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Ulcerative Stomatitis

gums, sometimes, ulceration, affected, mouth, teeth and colour

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ULCERATIVE STOMATITIS.

While follicular stomatitis is more common during the first eighteen months or two. years of life, the ulcerative form of stomatitis is most fre quently seen after the age of two years, when the first dentition has been completed. The disease is a common one in hospital out-patient rooms, and appears to be predisposed to by insanitary surroundings, a poor die tary, a weakly constitution, or a cachectic state. On this account it may be seen in children who are overfed during convalescence from an acute ill ness, and is an occasional consequence of a gastro-intestinal disorder. It is said, also, sometimes to be epidemic. Its immediate cause is often un cleanliness of the mouth, allowing of the accumulation of tartar on the teeth, and sometimes it is set up by the irritation of a decayed tooth. In rickety children, and those whose teeth decay rapidly and whose general nutrition is unsatisfactory, ulceration of the gums is not an uncommon source of discomfort. The influence of feebleness of health, and an in sufficient dietary, in producing the derangement, is so marked as to seem to justify Dr. Cheadle's suggestion that many cases of ulcerative stomatitis occurring in ill-nourished children may be due to undeveloped scurvy.

In addition to the causes which have been mentioned, ulcerative stoma titis may be one of the consequences of a special constitutional disease. Thus, it is sometimes present in cases of lymphadenoma, being then due to the development of the lymphoid growth in the sub-mucous tissue.

Symptoms.—The ulceration begins in the gums, and is often confined to them. The gums at the affected part become red, swollen, and spongy looking, either generally or in patches. Their edges, especially where they rise up between the teeth, are soft, red, and unusually prominent, and they bleed very easily. The colour then grows deeper and more purple, and often at the borders of the gum the tooth is of a greenish-yellow colour. There is some pain in mastication ; salivation is copious, and an offensive odour is noticed from the mouth. Soon a soft, pultaceous, grayish-yellow matter forms upon the inflamed mucous membrane. This appears to arise from gangrenous softening of its most superficial layer, and adheres very closely to the tissue beneath it. If detached, an ulcerated surface is dis

covered, irregular in shape, grayish in colour, and bounded by a well-defined bright red line. If treatment is not promptly resorted to, the disease usu ally spreads from the gums to the tongue, the cheeks, and the lips. On the tongue the lesion is usually limited to the part of the organ in contact with the affected gum ; and, indeed, in the majority of cases, the ulceration is confined to one side of the mouth, and both cheeks are rarely affected at the same time. The shape of the ulcerated surface varies according to its seat. On the lips it is more or less circular ; on the gums it is elongated, and on the interior of the cheek, from conjunction of several neighbouring ulcers, it is irregular or sinuous.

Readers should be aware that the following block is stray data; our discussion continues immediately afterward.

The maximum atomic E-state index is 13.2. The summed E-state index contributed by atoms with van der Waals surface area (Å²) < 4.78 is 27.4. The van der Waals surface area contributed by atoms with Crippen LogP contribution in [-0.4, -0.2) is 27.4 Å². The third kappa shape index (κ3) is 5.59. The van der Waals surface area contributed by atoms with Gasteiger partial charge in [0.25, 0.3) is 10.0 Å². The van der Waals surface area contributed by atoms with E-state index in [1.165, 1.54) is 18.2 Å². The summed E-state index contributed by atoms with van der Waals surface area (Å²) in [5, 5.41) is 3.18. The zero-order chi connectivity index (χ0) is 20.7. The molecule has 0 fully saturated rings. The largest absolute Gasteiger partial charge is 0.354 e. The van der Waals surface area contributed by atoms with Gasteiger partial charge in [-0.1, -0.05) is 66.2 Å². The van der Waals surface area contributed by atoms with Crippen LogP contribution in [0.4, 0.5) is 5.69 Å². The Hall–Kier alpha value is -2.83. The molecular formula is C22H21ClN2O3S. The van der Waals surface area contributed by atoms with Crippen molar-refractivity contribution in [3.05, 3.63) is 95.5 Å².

As a consequence of the ulceration of the gums, the corresponding teeth often become loose, and sometimes fall out. Chewing fs very painful, and the child is unwilling, by movement of his jaws, to increase his discomfort. Even the motions necessary for swallowing the copious saliva seem to be painful, for a young child allows it to flow away from his half-open month. Like the breath, the salivary secretion is horribly offensive, and is often streaked or more or less discoloured with blood. If there is disorder of the stomach, the effort of retching may cause a more copious hmmorrhage from the inflamed and ulcerated surfaces ; and the blood, mixing with the vomited matters during their passage through the mouth, may appear to come with them from the stomach.

When the cheek becomes affected there is some swelling, but this is moderate, and no induration can be detected. The sub-maxillary glands are swollen and sometimes painful. The general health of the child suf fers much less than might be expected. During the first few days the temperature may rise to 102°, or even higher ; but the pyrexia quickly -subsides, and the nutrition of the patient appears to undergo little change unless diarrhoea occur. The duration of the complaint is very variable. If proper measures are taken, the ulceration is soon at an end ; but if left untreated, the lesion may persist for months, and is said sometimes to pass into cancrum oris.

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